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Amy Choate-Nielsen: When plans hit a bump in the road, roll with it and see what happens

I took my kids to a reservoir last week.

It was a hot, steamy day, with curling streaks of gray all through the sky from distant fires that made the air feel more like a blanket than something to breathe. For the first time in a long time, we had nothing to do, and I couldn’t stand the idea of wasting one of the last few days of summer with my children plugged into electronics all day. So I decided to take them on an adventure. I pictured having a lakeside picnic and playing in the water for hours and hours.

Occasionally things go just as you planned — but other times, the bumps in the road can nearly knock you into a ditch. Sometimes the best thing to do is just roll with it.

I planned to get to the lake at 10 a.m. I had never been before, I was worried about crowds, and parking, and the kids had dentist appointments at 3:20 p.m. But at 9 a.m., when I should have been walking out the door to start the drive, something came up. Then I had some emails to send. And some more emails.

My daughter started complaining about how she didn’t want to go with us, then my son joined in about how terrible it would be. They started fighting with each other, pausing occasionally to come to my room and ask me why they had to go anywhere.

A little after 11 a.m. I was finally ready to go. I loaded up the car and started driving down the hill, when I remembered I forgot the life jackets. I drove back up the hill, got the life jackets, and started to head back down, a little after 11:30 a.m. The whole time I was watching the clock thinking of every minute that was disappearing from our fun day, wondering if it would even be worth it to go.

Everyone was starting to get hungry, so I pulled into the grocery store parking lot and told the kids to hurry, which, if you’ve ever seen small children get in and out of a car, you know is an absurd thing to ask. They stood there in the back seat, debating what toys to bring into the store, fighting over which door to exit through and stepping on each other’s toes, until they finally got out about five minutes later, all rumpled and upset and wanting candy.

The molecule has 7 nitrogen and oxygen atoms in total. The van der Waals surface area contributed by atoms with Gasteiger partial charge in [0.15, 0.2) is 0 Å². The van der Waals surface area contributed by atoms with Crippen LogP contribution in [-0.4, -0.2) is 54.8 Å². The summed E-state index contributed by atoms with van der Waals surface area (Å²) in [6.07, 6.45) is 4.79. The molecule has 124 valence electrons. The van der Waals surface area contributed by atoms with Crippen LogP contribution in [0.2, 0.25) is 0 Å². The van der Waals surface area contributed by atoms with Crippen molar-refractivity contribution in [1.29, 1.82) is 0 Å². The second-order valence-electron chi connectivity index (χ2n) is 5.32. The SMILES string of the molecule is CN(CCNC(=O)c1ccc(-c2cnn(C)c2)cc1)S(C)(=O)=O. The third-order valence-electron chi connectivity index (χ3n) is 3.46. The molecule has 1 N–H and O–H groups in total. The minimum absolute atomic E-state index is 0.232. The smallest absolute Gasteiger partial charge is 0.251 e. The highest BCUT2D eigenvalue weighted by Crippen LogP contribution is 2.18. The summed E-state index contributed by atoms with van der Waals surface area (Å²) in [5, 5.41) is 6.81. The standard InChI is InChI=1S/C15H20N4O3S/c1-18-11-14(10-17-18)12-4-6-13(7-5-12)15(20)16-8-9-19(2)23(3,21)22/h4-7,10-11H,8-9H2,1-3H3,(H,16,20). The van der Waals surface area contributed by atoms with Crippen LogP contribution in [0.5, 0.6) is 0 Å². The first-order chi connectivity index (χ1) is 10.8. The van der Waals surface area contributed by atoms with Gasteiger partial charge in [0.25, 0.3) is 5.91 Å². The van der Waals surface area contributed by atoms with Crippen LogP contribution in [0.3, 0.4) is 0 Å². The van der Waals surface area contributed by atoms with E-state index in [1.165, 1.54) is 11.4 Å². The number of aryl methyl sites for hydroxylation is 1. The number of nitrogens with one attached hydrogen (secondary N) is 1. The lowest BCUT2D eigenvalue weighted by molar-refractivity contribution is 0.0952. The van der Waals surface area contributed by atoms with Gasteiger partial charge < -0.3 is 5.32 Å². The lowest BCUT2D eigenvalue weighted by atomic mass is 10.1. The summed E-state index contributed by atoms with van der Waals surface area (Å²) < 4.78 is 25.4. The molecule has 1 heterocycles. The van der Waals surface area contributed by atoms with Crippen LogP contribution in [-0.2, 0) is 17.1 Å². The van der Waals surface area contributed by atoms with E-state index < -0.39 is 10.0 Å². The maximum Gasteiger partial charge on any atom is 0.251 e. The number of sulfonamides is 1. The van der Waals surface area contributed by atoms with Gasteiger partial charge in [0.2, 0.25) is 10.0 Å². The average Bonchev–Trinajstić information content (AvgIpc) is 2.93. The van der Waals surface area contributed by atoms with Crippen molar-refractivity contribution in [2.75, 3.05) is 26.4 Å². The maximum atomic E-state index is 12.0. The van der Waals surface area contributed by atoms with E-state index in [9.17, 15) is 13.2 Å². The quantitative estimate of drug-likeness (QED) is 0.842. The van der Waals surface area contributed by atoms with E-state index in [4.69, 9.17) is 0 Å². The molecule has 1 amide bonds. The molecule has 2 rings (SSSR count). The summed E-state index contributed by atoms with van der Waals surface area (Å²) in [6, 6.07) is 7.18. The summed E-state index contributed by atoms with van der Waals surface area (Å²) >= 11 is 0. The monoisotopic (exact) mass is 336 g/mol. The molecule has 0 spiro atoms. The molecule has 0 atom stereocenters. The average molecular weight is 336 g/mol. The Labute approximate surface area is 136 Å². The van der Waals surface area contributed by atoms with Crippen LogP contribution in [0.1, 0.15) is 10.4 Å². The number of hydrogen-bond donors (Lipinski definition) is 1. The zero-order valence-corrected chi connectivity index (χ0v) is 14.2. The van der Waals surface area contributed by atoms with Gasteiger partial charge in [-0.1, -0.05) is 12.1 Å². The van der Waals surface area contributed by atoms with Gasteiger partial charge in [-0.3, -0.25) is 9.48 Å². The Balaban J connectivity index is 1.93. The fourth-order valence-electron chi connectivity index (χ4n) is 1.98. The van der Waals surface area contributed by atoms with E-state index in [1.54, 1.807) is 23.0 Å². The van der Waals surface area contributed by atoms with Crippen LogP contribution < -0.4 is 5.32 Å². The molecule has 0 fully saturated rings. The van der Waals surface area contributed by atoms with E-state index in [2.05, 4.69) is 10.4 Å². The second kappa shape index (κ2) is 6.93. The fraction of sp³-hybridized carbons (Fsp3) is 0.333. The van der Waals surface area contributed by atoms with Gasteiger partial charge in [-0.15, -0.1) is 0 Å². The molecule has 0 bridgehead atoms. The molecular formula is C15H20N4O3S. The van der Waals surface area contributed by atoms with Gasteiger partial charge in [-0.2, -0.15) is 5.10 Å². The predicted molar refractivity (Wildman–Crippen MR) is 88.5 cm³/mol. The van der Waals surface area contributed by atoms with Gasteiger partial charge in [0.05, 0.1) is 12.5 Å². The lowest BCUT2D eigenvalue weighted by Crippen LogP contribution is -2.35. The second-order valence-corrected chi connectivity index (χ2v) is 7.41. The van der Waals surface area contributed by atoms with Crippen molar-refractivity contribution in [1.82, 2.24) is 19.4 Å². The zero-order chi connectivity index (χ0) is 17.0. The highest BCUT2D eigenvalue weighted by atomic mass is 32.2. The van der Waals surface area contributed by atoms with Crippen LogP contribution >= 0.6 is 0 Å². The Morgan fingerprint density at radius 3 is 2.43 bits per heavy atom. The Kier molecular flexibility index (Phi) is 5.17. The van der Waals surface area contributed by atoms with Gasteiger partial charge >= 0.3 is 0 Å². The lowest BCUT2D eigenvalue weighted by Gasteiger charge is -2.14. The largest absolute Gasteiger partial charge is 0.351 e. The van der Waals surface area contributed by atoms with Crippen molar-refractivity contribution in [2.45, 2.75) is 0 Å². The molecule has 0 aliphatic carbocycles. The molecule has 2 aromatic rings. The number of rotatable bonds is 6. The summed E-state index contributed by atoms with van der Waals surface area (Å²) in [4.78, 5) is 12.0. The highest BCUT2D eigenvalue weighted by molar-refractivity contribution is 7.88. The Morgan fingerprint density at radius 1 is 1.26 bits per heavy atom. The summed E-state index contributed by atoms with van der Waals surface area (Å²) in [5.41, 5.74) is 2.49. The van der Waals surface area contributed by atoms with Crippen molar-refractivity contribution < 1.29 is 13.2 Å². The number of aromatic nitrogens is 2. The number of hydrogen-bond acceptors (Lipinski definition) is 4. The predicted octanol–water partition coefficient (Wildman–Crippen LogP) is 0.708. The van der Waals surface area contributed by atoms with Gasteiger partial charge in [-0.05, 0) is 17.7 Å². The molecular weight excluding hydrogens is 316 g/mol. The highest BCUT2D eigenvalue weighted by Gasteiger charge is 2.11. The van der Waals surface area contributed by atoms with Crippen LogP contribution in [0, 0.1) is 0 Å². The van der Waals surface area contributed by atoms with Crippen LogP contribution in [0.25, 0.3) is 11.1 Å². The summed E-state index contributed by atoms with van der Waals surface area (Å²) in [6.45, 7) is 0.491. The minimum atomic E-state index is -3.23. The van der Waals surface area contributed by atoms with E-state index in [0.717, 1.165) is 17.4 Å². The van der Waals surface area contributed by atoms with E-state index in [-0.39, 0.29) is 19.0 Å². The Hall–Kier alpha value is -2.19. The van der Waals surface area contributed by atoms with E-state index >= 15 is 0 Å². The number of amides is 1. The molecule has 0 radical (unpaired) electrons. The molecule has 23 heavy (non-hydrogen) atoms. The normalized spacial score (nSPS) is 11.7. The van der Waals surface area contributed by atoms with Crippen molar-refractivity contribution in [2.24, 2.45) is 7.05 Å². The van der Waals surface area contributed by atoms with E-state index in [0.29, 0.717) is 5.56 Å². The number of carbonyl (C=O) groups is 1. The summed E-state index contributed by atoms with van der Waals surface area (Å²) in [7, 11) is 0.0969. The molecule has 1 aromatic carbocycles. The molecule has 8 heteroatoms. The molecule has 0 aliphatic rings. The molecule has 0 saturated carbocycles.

At 12:10 p.m., we were finally on the road, speeding along. I figured we would have at least an hour and a half at the lake, but every minute counted. I was in the countryside, the rolling hills were all around us, I could tell we were getting close, and then I took a left turn and bam: Road construction. Traffic. Gravel trucks driving up a very long, steep hill at 15 miles per hour.

The minutes were slipping away.

At about 1:30 p.m., we got to the lake, climbed down the sandy bank onto the beach and we had arrived. We had about an hour before we needed to leave.

Instantly the bickering and whining and complaining I had heard all morning was gone. My stress and anxiety over the clock disappeared. My kids put on their life jackets — I was so glad I had taken the extra 15 minutes to get them — and jumped in the water, laughing and giggling with glee.

“Come on, Mom! Get in!” my middle son called to me as I watched from the shore.

I thought for a minute about how I didn’t want to get my hair wet, then I stepped into the soggy mud at the water’s edge anyway. I was tentative at first, bobbing up and down in the cold current.

“Come on, Mom, just go with the flow,” he said.

And I did.

His words made me chuckle. He had borrowed the phrase from one of my favorite T-shirts, but he was so right. The flow that morning hadn’t gone along with my plans, but it brought me here. It brought me to a moment when the sun warmed my head and the water chilled my bones, and my child, who had been so disagreeable and irritated that morning looked at me with the widest, most sincere and joyful eyes and said, “Thank you so much for bringing us here, Mom. This is wonderful.”

Sometimes the bumps in the road can send you careening for a canyon, but on this day, it brought me something wonderful. I’m so glad I was along for the ride.